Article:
No further slash in fuel subsidies: MalaysiaJune 7th, 2008 - 12:54 pm ICT by IANS
Kuala Lumpur, June 7 (IANS) Malaysia will not turn back on its decision to reduce subsidies on fuel, but there would be no further reduction, a minister said as the government, bracing opposition protests, announced austerity measures, as elsewhere across the world, following rise in fuel prices. Prime Minister Abdullah Ahmad Badawi’s government has prepared a four-point relief package, including ‘cash back’, for needy Malaysians as public protests marked last Thursday’s fuel hike.
At a meeting with senior editors here, Badawi said the four entailed cost-saving measures by government departments and agencies, expanding the social safety net for people in the lower income bracket and underprivileged groups like single mothers and the handicapped, enlarging the list of controlled items to keep costs down, and improving public transport such as putting more buses on the roads.
The Democratic Action Party (DAP), among others, an opposition party that emerged strong in the March elections and shares power in some of the states, said it would continue with the protests.
Long-time prime minister Mahathir Mohamad, a vocal critic of the Badawi government, demanded measures that would provide relief to the poor.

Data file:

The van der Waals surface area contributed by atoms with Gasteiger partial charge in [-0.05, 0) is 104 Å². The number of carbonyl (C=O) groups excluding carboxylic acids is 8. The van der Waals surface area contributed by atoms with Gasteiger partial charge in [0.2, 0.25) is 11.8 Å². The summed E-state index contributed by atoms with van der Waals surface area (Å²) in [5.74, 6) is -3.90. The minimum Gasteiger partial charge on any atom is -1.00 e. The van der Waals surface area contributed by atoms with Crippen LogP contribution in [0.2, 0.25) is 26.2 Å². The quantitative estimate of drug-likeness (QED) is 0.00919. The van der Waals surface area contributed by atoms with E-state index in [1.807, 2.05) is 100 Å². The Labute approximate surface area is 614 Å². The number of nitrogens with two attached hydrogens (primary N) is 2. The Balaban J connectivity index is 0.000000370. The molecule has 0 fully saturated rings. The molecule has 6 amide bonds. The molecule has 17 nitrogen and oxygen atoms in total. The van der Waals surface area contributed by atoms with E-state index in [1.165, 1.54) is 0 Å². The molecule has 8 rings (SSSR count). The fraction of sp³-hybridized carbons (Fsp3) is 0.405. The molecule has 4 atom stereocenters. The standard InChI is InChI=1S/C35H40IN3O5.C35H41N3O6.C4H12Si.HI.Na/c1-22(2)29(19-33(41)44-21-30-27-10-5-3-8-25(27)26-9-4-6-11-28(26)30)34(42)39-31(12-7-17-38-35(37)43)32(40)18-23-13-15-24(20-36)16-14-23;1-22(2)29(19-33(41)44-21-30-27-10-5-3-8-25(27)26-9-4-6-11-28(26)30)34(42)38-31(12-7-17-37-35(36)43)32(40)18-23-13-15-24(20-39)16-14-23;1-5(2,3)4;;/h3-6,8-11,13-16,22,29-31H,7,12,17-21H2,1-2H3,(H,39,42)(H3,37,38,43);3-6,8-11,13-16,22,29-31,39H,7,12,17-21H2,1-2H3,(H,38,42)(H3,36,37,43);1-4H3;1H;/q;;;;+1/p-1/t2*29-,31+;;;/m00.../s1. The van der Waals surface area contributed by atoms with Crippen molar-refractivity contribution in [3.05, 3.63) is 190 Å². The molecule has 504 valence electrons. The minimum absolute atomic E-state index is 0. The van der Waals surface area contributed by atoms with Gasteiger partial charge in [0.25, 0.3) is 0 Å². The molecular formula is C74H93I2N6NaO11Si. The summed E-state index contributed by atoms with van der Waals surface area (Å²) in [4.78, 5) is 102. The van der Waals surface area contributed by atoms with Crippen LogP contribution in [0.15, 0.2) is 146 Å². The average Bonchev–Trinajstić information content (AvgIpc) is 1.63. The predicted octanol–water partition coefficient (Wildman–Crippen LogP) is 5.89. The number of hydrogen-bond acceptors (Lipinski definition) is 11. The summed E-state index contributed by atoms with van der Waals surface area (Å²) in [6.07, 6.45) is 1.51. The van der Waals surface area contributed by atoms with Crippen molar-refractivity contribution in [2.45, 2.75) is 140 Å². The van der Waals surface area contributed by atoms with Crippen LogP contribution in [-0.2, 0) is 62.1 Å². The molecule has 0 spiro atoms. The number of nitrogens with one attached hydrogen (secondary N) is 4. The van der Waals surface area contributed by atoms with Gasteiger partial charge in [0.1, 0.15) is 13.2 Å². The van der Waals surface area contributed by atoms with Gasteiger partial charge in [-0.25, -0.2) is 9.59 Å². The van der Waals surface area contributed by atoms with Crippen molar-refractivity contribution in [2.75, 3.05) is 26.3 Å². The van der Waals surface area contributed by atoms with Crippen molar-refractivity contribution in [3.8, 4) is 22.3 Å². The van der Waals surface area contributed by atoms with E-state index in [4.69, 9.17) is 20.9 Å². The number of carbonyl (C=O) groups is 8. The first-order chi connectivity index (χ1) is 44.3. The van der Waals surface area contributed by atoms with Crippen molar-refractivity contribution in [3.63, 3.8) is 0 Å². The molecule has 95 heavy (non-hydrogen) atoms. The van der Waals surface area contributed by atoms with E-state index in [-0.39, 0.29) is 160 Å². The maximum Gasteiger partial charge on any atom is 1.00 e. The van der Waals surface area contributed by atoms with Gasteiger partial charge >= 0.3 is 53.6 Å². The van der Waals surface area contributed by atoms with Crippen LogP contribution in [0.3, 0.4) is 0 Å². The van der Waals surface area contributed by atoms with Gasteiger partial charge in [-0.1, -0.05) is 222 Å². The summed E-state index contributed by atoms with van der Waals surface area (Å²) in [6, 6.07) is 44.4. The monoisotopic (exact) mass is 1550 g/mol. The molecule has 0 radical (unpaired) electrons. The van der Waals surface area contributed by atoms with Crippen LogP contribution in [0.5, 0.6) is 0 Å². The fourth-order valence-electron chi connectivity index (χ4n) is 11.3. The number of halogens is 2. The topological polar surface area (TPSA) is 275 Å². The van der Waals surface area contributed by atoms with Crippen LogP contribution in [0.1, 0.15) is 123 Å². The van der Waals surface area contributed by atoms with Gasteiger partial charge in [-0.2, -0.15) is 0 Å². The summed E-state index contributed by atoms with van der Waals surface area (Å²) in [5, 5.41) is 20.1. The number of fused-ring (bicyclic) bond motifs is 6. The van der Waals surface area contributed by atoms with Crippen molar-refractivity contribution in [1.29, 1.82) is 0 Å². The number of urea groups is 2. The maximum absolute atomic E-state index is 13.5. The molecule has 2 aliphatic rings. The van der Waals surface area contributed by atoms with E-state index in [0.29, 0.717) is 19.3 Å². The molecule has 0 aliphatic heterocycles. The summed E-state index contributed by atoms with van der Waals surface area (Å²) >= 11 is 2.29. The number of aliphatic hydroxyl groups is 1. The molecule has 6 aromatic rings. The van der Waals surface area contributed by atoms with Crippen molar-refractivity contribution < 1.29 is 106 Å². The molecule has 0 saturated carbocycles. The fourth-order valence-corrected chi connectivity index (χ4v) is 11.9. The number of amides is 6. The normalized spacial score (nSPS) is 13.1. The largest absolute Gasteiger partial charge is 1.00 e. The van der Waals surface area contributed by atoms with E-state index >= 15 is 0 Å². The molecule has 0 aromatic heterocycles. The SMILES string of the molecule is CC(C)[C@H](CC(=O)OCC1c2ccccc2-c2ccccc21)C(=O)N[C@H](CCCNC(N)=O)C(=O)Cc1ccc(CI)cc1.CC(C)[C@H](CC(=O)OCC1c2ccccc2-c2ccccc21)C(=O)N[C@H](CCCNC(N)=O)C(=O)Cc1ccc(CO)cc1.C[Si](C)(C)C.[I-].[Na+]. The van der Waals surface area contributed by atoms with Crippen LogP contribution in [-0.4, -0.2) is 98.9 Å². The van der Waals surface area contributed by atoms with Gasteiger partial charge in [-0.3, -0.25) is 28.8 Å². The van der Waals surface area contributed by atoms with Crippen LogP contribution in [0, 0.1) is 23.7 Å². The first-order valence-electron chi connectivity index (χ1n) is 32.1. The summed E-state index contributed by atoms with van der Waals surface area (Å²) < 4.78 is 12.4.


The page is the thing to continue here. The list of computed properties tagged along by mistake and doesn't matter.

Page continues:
The subsidy slash that was built into the price hike would not be reduced further, Domestic Trade and Consumer Affairs Minister Shahrir Abdul Samad said Friday.
“Consumers must understand that this is the first time a reduction in subsidy comes with a ‘give back’ to car owners. This means that the net increase is much less than the 78 sen rpt sen increase per litre for petrol.
“What is most important now is for the government to make sure that the give back is done smoothly, efficiently and as soon as possible,” the minister said, adding that a subsidy management system was better than a blanket subsidy.
Commenting on the street protests, he said it was only natural that certain groups would try and take advantage of the situation.
A few small demonstrations against the fuel price hike took place Friday despite warnings by Home Minister Syed Hamid Albar. Public rallies in Malaysia require police permission.
“Things like this present an opportunity to our political enemies.
This is a political reality we have to face,” Samad said.
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